At Microsoft (MSFT)’s annual developer conference, Microsoft Ignite 2023, this week, CEO Satya Nadella unveiled the company’s first in-house artificial intelligence chip and a cloud-computing processor, marking the tech giant’s further vertical integration in A.I. and foray into an A.I. infrastructure market currently dominated by Nvidia and AMD.
“We are entering this exciting new phase of A.I. where we are not just talking about it as technology that’s new and interesting,” Nadella said during his opening keynote address. “But we are getting into the details of product making, deployment, safety, real productivity gain. All the real-world issues.”
He then showcased the Azure Maia 100 AI Accelerator, a custom A.I. chip similar to Nvidia (NVDA)’s A100 and H100 GPUs (graphics processing units) that are widely used to train large language models (LLMs) and generative image applications.
The Maia 100, whose name suggests there will be subsequent generations to come, will be used to first power Microsoft’s Bing and Office A.I. products and then be available to partners and customers next year, Nadella said. The chip is currently being tested on GPT 3.5 Turbo, the LLM behind ChatGPT, Bing A.I. workloads and GitHub Copilot, an A.I. app codeveloped by GitHub and OpenAI.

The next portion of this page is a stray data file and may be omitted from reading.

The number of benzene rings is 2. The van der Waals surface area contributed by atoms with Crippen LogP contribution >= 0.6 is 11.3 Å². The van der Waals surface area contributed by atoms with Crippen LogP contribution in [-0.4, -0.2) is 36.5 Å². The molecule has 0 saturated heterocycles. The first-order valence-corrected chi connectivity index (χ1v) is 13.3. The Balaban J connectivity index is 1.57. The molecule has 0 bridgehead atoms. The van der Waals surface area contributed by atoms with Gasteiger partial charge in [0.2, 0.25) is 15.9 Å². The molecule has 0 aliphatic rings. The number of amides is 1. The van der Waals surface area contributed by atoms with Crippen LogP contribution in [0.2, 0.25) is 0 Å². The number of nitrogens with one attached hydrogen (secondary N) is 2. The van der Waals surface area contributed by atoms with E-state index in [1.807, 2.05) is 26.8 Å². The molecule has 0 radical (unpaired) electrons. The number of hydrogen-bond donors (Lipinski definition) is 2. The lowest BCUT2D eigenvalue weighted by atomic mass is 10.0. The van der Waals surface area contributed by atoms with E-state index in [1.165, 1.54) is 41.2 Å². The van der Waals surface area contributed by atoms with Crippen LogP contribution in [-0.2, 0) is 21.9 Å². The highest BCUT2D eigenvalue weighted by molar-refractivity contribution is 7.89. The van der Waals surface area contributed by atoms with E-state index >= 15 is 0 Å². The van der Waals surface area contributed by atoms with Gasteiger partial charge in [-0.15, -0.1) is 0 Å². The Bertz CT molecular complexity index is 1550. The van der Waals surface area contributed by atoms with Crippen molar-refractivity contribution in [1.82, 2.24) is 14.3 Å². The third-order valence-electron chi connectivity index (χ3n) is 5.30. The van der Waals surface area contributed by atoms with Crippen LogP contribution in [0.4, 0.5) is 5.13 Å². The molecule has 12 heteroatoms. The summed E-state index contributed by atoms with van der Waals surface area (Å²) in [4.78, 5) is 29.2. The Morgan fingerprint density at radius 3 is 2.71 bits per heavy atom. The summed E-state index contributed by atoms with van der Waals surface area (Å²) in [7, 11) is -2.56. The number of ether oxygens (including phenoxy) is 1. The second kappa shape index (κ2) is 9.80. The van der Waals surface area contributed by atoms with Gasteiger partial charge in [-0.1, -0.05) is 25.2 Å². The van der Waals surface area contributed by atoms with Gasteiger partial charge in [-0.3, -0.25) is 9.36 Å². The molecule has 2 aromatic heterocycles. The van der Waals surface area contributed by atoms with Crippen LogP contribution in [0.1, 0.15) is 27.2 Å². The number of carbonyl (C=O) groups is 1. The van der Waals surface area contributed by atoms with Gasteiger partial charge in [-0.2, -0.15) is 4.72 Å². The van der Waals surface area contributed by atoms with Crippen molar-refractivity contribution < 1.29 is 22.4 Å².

A major beneficiary of the Maia 100 would be OpenAI, which struggles to source enough Nvidia chips to power its increasingly large A.I. models and has a long-term partnership with Microsoft. “We were excited when Microsoft first shared their designs for the Maia chip, and we’ve worked together to refine and test it with our models,” OpenAI CEO Sam Altman said in a statement on Nov. 15. Today (Nov.17) OpenAI announced Altman will step down as CEO after a “deliberative” board review.
At Ignite 2023, Microsoft also announced the Azure Cobalt 100 CPU, a custom processor designed to power general cloud services on Microsoft Azure. The Cobalt 100 is currently being tested on workloads like Microsoft Teams and SQL server, the company said.
Microsoft, best known for its software, actually has a long history in silicon development, Rani Borkar, head of Azure hardware systems and infrastructure at Microsoft, told The Verge. “These efforts are built on that experience. In 2017, we began architecting the cloud hardware stack and we began on that journey putting us on track to build our new custom chips,” Borkar said.